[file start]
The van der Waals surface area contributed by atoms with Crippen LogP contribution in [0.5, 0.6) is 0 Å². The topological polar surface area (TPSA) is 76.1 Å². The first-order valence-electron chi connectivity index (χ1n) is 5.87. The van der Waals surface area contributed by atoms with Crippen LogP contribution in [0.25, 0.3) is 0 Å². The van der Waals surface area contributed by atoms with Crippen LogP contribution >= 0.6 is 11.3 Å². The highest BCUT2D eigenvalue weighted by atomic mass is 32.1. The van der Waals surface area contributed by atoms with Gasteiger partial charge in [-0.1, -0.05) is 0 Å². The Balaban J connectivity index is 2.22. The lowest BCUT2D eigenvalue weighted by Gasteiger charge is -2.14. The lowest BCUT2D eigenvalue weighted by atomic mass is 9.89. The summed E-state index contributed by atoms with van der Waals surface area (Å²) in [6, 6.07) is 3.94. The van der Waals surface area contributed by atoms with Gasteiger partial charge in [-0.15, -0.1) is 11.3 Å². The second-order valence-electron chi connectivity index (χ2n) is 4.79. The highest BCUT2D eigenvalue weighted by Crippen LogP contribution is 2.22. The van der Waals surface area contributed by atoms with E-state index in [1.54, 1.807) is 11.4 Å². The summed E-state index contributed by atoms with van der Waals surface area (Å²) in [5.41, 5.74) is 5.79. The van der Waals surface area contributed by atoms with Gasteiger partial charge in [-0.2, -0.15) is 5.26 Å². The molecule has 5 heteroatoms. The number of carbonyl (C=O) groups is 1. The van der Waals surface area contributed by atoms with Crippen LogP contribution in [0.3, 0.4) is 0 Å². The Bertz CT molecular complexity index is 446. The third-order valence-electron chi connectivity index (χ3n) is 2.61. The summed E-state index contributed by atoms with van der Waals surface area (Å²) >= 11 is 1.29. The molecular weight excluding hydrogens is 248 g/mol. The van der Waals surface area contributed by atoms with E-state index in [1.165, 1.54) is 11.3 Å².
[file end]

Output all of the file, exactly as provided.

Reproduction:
The van der Waals surface area contributed by atoms with Crippen LogP contribution in [0.5, 0.6) is 0 Å². The topological polar surface area (TPSA) is 76.1 Å². The first-order valence-electron chi connectivity index (χ1n) is 5.87. The van der Waals surface area contributed by atoms with Crippen LogP contribution in [0.25, 0.3) is 0 Å². The van der Waals surface area contributed by atoms with Crippen LogP contribution >= 0.6 is 11.3 Å². The highest BCUT2D eigenvalue weighted by atomic mass is 32.1. The van der Waals surface area contributed by atoms with Gasteiger partial charge in [-0.1, -0.05) is 0 Å². The Balaban J connectivity index is 2.22. The lowest BCUT2D eigenvalue weighted by Gasteiger charge is -2.14. The lowest BCUT2D eigenvalue weighted by atomic mass is 9.89. The summed E-state index contributed by atoms with van der Waals surface area (Å²) in [6, 6.07) is 3.94. The van der Waals surface area contributed by atoms with Gasteiger partial charge in [-0.15, -0.1) is 11.3 Å². The second-order valence-electron chi connectivity index (χ2n) is 4.79. The highest BCUT2D eigenvalue weighted by Crippen LogP contribution is 2.22. The van der Waals surface area contributed by atoms with E-state index in [1.54, 1.807) is 11.4 Å². The summed E-state index contributed by atoms with van der Waals surface area (Å²) in [5.41, 5.74) is 5.79. The van der Waals surface area contributed by atoms with Gasteiger partial charge in [-0.2, -0.15) is 5.26 Å². The molecule has 5 heteroatoms. The number of carbonyl (C=O) groups is 1. The van der Waals surface area contributed by atoms with Crippen LogP contribution in [0.3, 0.4) is 0 Å². The Bertz CT molecular complexity index is 446. The third-order valence-electron chi connectivity index (χ3n) is 2.61. The summed E-state index contributed by atoms with van der Waals surface area (Å²) >= 11 is 1.29. The molecular weight excluding hydrogens is 248 g/mol. The van der Waals surface area contributed by atoms with E-state index in [1.165, 1.54) is 11.3 Å².